, Letter, , Adams Co., IL, to JS, , Hancock Co., IL, 5 Sept. 1842; handwriting of ; one page; JS Collection, CHL. Includes address, endorsement, and dockets.
Bifolium measuring 9¾ × 7⅝ inches (25 × 19 cm) when folded. The first three of the four pages are ruled with twenty-eight horizontal lines printed in black ink. The first page was inscribed in blue ink and the following two were left blank. The letter was trifolded twice in letter style, addressed, and sealed with a red adhesive wafer. It was folded again for filing.
The letter was presumably kept among JS’s papers after it was received. It was docketed and endorsed by , who served as scribe to JS from 1842 to 1844. The document was also docketed by , who served as a clerk in the Church Historian’s Office (later Church Historical Department) from 1853 to 1859. By 1973 the document had been included in the JS Collection at the Church Historical Department (now CHL). The document’s endorsement, dockets, and inclusion in the JS Collection indicate continuous institutional custody.
Jenson, Andrew. Latter-day Saint Biographical Encyclopedia: A Compilation of Biographical Sketches of Prominent Men and Women in the Church of Jesus Christ of Latter-day Saints. 4 vols. Salt Lake City: Andrew Jenson History Co., 1901–1936.
See the full bibliographic entry for JS Collection, 1827–1844, in the CHL catalog.
On 5 September 1842, wrote a letter from , Illinois, to JS in , Illinois, expressing support for JS amid the ongoing attempts to arrest him and extradite him to . Edgerton was almost certainly John F. Edgerton, an artist in Quincy who was not a member of the at that time. In addition to informing JS that the general opinion in Quincy was that he should remain free, Edgerton advised JS to leave Nauvoo until the excitement surrounding the attempted arrests subsided. Edgerton also wrote about scheduling a time to paint JS’s portrait.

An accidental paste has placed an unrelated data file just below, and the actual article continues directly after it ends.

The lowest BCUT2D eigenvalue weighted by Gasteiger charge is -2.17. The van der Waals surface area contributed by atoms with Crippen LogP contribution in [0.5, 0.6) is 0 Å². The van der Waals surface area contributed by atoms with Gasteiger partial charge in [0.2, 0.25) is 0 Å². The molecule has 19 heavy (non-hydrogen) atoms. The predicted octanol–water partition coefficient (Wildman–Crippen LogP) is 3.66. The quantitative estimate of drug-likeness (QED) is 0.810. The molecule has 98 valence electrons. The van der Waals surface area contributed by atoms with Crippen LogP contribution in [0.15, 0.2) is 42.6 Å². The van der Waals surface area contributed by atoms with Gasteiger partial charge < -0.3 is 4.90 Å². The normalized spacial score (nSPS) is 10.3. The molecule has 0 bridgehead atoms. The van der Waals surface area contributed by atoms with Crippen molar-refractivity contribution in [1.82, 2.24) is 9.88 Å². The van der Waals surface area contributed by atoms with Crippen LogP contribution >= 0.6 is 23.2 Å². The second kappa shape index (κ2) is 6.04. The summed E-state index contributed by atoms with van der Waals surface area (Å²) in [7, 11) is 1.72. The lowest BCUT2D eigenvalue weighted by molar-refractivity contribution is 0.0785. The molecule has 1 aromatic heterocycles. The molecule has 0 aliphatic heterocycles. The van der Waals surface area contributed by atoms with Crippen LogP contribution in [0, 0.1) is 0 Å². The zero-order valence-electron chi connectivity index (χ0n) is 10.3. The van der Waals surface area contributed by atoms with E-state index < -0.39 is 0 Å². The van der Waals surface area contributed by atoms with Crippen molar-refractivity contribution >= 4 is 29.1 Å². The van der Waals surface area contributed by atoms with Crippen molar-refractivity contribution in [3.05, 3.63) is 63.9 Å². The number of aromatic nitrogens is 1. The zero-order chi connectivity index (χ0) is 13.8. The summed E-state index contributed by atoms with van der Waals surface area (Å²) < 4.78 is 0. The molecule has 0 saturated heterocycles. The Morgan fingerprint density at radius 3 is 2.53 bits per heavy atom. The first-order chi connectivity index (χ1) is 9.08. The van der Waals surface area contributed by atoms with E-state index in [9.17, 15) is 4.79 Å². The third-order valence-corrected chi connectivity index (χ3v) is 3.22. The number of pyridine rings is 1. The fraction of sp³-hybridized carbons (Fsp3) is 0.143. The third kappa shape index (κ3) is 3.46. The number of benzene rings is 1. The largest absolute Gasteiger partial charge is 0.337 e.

sent the letter to JS by a “Mr Reynolds,” who was apparently a friend of JS in . According to a notation on the letter, JS received it by 7 September, when he replied to Edgerton. By that time, JS was hiding in from legal authorities seeking his arrest. The letter he wrote in response is apparently not extant.
It is unclear if Edgerton joined the church. Although Edgerton passed through Utah Territory en route to California in 1850, he appears to have returned to Illinois by 1855. (1850 U.S. Census, Green River Precinct, Utah Territory, 163; 1852 California State Census, El Dorado Co., 186; 1855 Illinois State Census, Galesburg, Knox Co., IL, 388–389.)
Census (U.S.) / U.S. Bureau of the Census. Population Schedules. Microfilm. FHL.
Having an opportunity of sending a line to you by one of your friends, (though not a Mormon) I improve it by giving you a word of common report report among the civilized people. I find the general wish is, that you will not be taken, if you are that you will not resist the officers for you have a heartless people to deal with, all are in hopes that you will leave your town for the present, until the present excitement subsides I say all, I mean the better part of community. I have no more time to write,— dont let those Blood Hounds get you.
Gen Smith Est.
P. S. If I can do your painting I will write you again, soon If you cant have your portrait taken now please write me soon